The evidence also that at these ancient river levels, the waters found other routes to the sea, nearly amounts to demonstration. So much for the lowering of the river through the formation of the land. Regarding the country having risen, it is, almost equally beyond doubt, that the sea once washed the bases of the inland hills in the Thames and Waikato valleys. In Vol. III. Art. 25, “Trans. N.Z. Inst.,” Mr. Kirk gives a list of littoral plants, some of which he found established one hundred miles inland of the present tidal influence. The natural inference that these plants were left in the salt marshes, formerly at the base of the now far inland hills, by the sea which receded as the land arose, supports the opinion expressed by Dr. Hochstetter, and points to a comparatively recent elevation of the land. It seems clear enough, then, that to both erosion of natural dams, and to an elevation of the country, are to be traced the causes of the river now flowing at from ten to more than one hundred feet (speaking well within the mark) lower than it has formerly done. These estimations being from the sea to the Maungatautari Gorge, to which division the present notes are mainly confined.
The speculative thought to which we are invited by these considerations abounds in interest; but when we find in the midst of alluvial sands, occupying the place where once the ocean rolled, indubitable evidence of the previous subsidence of the whole country, we find the subject increased in complexity, and leading to fields of vast speculative study, which topographers will not soon exhaust. The waters of the river have lowered, or the land has been raised, or both combined. The extent of this we can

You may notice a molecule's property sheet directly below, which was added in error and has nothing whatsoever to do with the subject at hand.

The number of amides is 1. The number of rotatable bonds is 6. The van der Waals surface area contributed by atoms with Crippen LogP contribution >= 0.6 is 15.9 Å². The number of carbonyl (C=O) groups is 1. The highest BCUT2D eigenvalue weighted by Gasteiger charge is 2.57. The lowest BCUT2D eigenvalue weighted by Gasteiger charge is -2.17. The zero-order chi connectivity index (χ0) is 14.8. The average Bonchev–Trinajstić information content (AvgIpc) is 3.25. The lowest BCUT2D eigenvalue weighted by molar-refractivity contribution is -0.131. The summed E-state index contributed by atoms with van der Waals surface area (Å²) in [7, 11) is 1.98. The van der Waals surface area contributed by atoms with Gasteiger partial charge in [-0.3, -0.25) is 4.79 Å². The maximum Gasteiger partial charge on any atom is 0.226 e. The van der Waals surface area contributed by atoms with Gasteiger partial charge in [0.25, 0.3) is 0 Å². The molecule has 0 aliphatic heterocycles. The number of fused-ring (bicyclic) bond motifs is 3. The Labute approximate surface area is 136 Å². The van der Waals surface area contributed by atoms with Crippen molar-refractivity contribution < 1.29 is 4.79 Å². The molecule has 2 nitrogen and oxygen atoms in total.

see and measure. The land has been submerged, but to what extent we cannot tell. The proofs of this subsidence we at present adduce are two. The first lies in the “sunken forest” of the lower Waikato. This we find at a distance of forty-five or fifty miles from the sea, and there are the remains of an ancient forest, the trunks of whose trees are standing as they grew. The tops of the stumps reach to about mean summer water, and stand about two feet above its lowest level. Hard and dangerous the river captains find them, and much labour has been expended in cutting and mending channels for the navigation. These trees never grew in the water. They are of kinds well-known to us as the general forest trees of the present day. The specimen shown is from a “snag” which lately sunk the steamer “Waipa.” It is kauri, but nearly all the larger trees now known are also to be found as snags or in positions where their roots are of a certainty far below the level of high water in the ocean. And this forest may have been on an upland plateau, may have crowned the summit of a hill; nothing can with certainty indicate, but the fact remains that this forest was submerged, cut off by fire or decay at the level of the water, and buried under about six feet of pumice sand, through which the broad river now flows. It has at present a tendency to cut into the eastern bank, and in so doing continually unearths other stumps in every way alike to those now standing in the river.